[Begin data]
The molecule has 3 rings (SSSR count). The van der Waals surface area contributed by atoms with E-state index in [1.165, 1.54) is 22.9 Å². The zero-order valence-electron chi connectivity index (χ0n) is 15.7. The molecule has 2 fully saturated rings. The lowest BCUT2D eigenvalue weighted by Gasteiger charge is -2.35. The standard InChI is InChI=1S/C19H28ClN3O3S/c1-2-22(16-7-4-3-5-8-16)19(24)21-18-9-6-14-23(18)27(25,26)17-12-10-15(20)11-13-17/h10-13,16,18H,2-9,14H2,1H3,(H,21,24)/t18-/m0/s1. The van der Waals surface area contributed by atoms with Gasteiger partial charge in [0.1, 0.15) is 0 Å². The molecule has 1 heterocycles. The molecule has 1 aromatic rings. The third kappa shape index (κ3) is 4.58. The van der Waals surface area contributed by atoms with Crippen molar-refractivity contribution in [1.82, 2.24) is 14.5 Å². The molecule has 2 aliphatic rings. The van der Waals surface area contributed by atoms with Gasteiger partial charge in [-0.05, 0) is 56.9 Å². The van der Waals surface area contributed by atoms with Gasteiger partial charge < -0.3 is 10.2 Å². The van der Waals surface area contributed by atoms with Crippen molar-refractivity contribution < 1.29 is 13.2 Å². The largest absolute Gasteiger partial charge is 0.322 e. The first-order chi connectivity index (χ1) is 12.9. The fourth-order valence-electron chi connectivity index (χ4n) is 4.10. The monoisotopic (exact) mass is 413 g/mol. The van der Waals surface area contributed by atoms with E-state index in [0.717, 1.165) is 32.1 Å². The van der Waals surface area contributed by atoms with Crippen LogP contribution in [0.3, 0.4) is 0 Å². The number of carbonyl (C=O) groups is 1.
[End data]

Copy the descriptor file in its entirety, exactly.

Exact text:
The molecule has 3 rings (SSSR count). The van der Waals surface area contributed by atoms with E-state index in [1.165, 1.54) is 22.9 Å². The zero-order valence-electron chi connectivity index (χ0n) is 15.7. The molecule has 2 fully saturated rings. The lowest BCUT2D eigenvalue weighted by Gasteiger charge is -2.35. The standard InChI is InChI=1S/C19H28ClN3O3S/c1-2-22(16-7-4-3-5-8-16)19(24)21-18-9-6-14-23(18)27(25,26)17-12-10-15(20)11-13-17/h10-13,16,18H,2-9,14H2,1H3,(H,21,24)/t18-/m0/s1. The van der Waals surface area contributed by atoms with Gasteiger partial charge in [0.1, 0.15) is 0 Å². The molecule has 1 heterocycles. The molecule has 1 aromatic rings. The third kappa shape index (κ3) is 4.58. The van der Waals surface area contributed by atoms with Crippen molar-refractivity contribution in [1.82, 2.24) is 14.5 Å². The molecule has 2 aliphatic rings. The van der Waals surface area contributed by atoms with Gasteiger partial charge in [-0.05, 0) is 56.9 Å². The van der Waals surface area contributed by atoms with Gasteiger partial charge < -0.3 is 10.2 Å². The van der Waals surface area contributed by atoms with Crippen molar-refractivity contribution < 1.29 is 13.2 Å². The largest absolute Gasteiger partial charge is 0.322 e. The first-order chi connectivity index (χ1) is 12.9. The fourth-order valence-electron chi connectivity index (χ4n) is 4.10. The monoisotopic (exact) mass is 413 g/mol. The van der Waals surface area contributed by atoms with E-state index in [0.717, 1.165) is 32.1 Å². The van der Waals surface area contributed by atoms with Crippen LogP contribution in [0.3, 0.4) is 0 Å². The number of carbonyl (C=O) groups is 1.